Annette Ejiofor
By Annette Ejiofor, Associate Editor

In September of this year, in a city just outside of Ottawa, the bodies of Carol Culleton, 66, Anastasia Kuzyk, 36, and Nathalie Warmerdam, 48, were found at separate locations by Ontario Provincial Police. Basil Borutski, 57, has since been charged with their murder. Indigenous activists in Canada have estimated that more than 3,000 aboriginal women have been victims of homicide since 1980, and the issue is ongoing and in need of extreme attention. Violence against women is not an just a Canadian issue, it is world wide.

The Canadian Women’s Foundation reports that: “On any given day in Canada, more than 3,300 women (along with their 3,000 children) are forced to sleep in an emergency shelter to escape domestic violence. Every night, about 200 women are turned away because the shelters are full.” A new study from the organization, reveals that while almost all Canadians (96%) agree that sexual activity between partners should be consensual, two-thirds of Canadians (67%) do not understand what it means. With violence against women being more apparent than ever, it questions why this occurrence.

Statistics and theoretical approaches prove that violence against women is first learned from immediate surroundings and then encouraged by society. There is sexual, physical, verbal, psychological and/or emotional, and financial abuse. Sexual abuse is defined as any unwanted touching, forced sexual intercourse and any non-consensual sexual act . Contrary to popular belief, your husband and/or your boyfriend, can indeed, sexually abuse you.

Physical abuse is the use of physical force resulting in pain, discomfort, injury, and/or murder. Other forms of abuse include: medication abuse (inappropriate use of or unlawful withholding of medication); restraints abuse, such as forcible confinement or unwarranted use of restraints. Verbal abuse occurs when an individual uses language, spoken or written, to cause harm to a person.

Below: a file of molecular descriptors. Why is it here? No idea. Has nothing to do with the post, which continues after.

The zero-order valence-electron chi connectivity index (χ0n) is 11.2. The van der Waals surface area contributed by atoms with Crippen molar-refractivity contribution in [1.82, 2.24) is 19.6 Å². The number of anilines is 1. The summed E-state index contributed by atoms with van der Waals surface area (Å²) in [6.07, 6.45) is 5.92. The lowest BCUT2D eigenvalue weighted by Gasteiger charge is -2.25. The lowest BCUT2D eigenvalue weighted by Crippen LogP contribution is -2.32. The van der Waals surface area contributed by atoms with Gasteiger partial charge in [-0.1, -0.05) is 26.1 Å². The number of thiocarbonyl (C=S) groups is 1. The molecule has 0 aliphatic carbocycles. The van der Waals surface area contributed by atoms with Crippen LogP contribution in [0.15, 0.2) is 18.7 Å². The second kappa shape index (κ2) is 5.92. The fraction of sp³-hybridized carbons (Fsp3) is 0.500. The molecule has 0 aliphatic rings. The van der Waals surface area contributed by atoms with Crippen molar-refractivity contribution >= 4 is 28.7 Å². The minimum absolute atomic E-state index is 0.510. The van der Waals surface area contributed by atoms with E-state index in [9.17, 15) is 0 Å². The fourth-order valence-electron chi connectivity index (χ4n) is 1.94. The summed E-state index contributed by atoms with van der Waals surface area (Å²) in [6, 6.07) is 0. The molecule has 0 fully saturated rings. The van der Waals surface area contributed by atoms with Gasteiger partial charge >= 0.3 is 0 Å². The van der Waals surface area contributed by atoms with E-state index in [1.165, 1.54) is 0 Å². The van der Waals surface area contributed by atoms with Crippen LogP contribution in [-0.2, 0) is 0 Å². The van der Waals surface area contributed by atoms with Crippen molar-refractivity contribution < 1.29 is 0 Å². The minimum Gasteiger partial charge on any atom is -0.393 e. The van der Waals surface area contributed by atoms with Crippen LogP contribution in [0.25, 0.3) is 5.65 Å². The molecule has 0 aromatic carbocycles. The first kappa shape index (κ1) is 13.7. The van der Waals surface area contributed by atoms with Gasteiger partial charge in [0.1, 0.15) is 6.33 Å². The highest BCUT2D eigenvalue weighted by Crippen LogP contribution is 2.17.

Psychological abuse happens when an individual uses threats and causes fear in a person to gain control of that individual. Emotional abuse occurs when an individual says or does something to make a person feel stupid and/or worthless. Financial abuse happens when an individual controls a person’s financial resources without the person’s consent and/or misuses those resources.

Thank you to the Government of Newfoundland and Labrador for clearly defining these forms of abuse. It is important that I listed the examples for each of these forms in case you reading are a victim and survivor, of any or all of these examples. At the end of this article will be resources where you can contact for help, support, aid, and/or, escape.

So how is abuse learned and encouraged by society? Although abuse is not initially defined by gender, abuse is disproportionately done against women, especially within intimate partner relationships. Women are at greater risk of danger within their homes, than walking down the street. Men, young boys, who witness the forms and examples of abuse mentioned above, and even any other forms and examples of abuse, are being taught how to handle those they love, how to treat women, and how to handle their emotions.

The Montreal Massacre of fourteen women at the École Polytechnique, in 1989 by Marc Lépine, is considered to have occurred for these very same reasons. Lépine grew up watching his father abuse his mother, as well as being a victim of abuse as well, and as an end result, believed in the inherent subordination of women.

There is no such thing as an inherent devalue of a woman. This belief stretches back to historical religious and scientifically flawed assertions. I speak about this in my article on , titled, Why Men Enjoy Making Fun Of Women. It ties back to the age old belief of women being intellectually and physically weaker, due to their biology. Aristotle defined the male as active and the female as passive; the male as rational and the female as emotional; and finally, the male as “normal” and the female as “departure.” Historically, arguments made regarding the female’s organs being internal, versus external, like their male counterpart, have been proof enough of their obvious inferiority. This was a scientific explanation. Women have been defined as the lesser (keeping in mind the double edged sword of intersectionality with women of colour) for simply being able to reproduce. The idea was that women exerted a vast amount of energy into reproduction and so had no more energy for other aspects of life.